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Views from the Top Row - More Good News on Ryan Shealy

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Besides lighting it up in the Olympic qualifier (where he was named MVP), according to Tracy Ringolsby of the Rocky Mountain News, Ryan Shealy's work in the outfield is progressing very nicely. So nicely, in fact, that in a welcome surprise, the Rockies have come to their senses in regards to going after Marquis Grissom (Ryan Spilborghs continuing with a hot bat in Mexico also helps).

The article also chimes in on the unfolding pursuit of a catcher, with former Rockies farmhand Josh Bard gettting another mention as a primary target. Bard would be less of an offensive threat than Paul LoDuca, but would also be considerably cheaper and younger. the final few notes are on a few players the Rockies had expressed interest in but are asking for contracts well beyond what we're willing to approach at this time. Kudos to the team for not caving to Shawn Estes and Pedro Astacio's demands.

For those ESPN insiders among you, Dan O' Dowd talks with Buster Olney about staying the course with our youth, I can save you the dime and tell you it's nothing you haven't heard before if you've been following the team regularly. The fact that we're actively trying to lock in our best young players like Brian Fuentes, Aaron Cook and Matt Holliday into longer term deals hopefully gets us out of being the de facto Ny Yankees, Boston Red Sox farm team we'd started to become.

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Since I did something like this the other day with the backstops, I thought I might also point out how much room there is for improvement in our corner outfield positions in relation to the rest of the division (this time, I'm deferring to Beyond the Box Score's compilations:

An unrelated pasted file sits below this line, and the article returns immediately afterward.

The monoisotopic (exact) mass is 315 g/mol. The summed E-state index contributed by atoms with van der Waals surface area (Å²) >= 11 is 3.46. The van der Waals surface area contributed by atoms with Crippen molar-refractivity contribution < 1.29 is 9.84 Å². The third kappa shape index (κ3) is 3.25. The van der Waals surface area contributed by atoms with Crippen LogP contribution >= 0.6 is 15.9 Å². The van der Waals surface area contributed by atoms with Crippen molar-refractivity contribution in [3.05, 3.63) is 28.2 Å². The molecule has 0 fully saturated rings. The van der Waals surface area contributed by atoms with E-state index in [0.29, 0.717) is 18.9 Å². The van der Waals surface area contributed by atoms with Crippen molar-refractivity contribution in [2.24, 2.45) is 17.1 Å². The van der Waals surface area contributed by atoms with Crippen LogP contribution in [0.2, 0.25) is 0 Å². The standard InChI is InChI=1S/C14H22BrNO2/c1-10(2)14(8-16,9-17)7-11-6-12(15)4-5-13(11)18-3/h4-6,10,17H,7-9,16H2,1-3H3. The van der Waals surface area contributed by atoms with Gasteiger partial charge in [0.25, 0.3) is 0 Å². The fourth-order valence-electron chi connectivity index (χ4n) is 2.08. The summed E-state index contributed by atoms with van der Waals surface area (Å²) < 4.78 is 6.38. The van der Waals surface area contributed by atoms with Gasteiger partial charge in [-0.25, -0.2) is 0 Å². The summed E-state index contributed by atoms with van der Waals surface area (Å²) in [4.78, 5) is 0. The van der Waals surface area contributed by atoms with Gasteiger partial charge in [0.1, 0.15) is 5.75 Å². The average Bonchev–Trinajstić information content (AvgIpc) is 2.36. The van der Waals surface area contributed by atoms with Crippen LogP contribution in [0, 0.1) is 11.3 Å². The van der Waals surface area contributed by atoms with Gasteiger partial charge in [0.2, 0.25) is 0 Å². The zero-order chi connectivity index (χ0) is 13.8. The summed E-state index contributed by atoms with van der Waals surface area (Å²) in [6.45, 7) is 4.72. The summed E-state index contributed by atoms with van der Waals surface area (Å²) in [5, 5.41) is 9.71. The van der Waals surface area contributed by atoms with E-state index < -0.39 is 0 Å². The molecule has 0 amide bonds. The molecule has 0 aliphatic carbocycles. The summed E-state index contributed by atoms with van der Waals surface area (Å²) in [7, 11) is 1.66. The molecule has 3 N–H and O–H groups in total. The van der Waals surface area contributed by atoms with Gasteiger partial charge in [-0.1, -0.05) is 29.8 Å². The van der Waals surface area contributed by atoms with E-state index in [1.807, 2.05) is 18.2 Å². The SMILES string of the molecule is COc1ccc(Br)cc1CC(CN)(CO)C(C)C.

2005 NL West Left Field by Win Shares:

  1. Colorado, 23 WS
  2. Arizona, 23 WS
  3. San Diego, 22 WS
  4. San Francisco, 18 WS
  5. Los Angeles, 13 WS
Absolutely brutal production from the Dodgers in this corner is another reason their season was wrecked. Depending on how many games Barry's able to play in San Francisco, we should probably expect a higher output by the Giants, while Arizona will likely decline a smidgen with Luis Gonzalez. San Diego will likely drop back a step or two with the aging Ryan Klesko still getting most of the time as well. If we expect a reasonable step up in production, really, Matt Holliday should be the best overall in the division in left field next year, as I don't expect Bonds to play in enough games to finish ahead of him.

Right Field

  1. San Diego, 34 WS
  2. Los Angeles, 23 WS
  3. Arizona, 21 WS
  4. San Francisco, 17 WS
  5. Colorado, 16 WS
That sixteen we put up represents the lowest in the National League for last year, so this is one key area where we can improve, and you can see why the Rockies put it on their priority list for the offseason. Thankfully, however, with Shealy and Spillborghs they discovered in time that their in-house candidates were more likely to give them what they were looking for than the affordable outside help. What should we expect from the rest of the division? San Diego will drop down to our 2005 level, LA will likely benefit a bit from a healthy JD Drew, and I'm not seeing Arizona moving a lot up or down. San Francisco has done nothing, expecting a healthier Barry Bonds to give Moises Alou near full time work in right. Don't count on it, the Giants will only see marginal increases at best.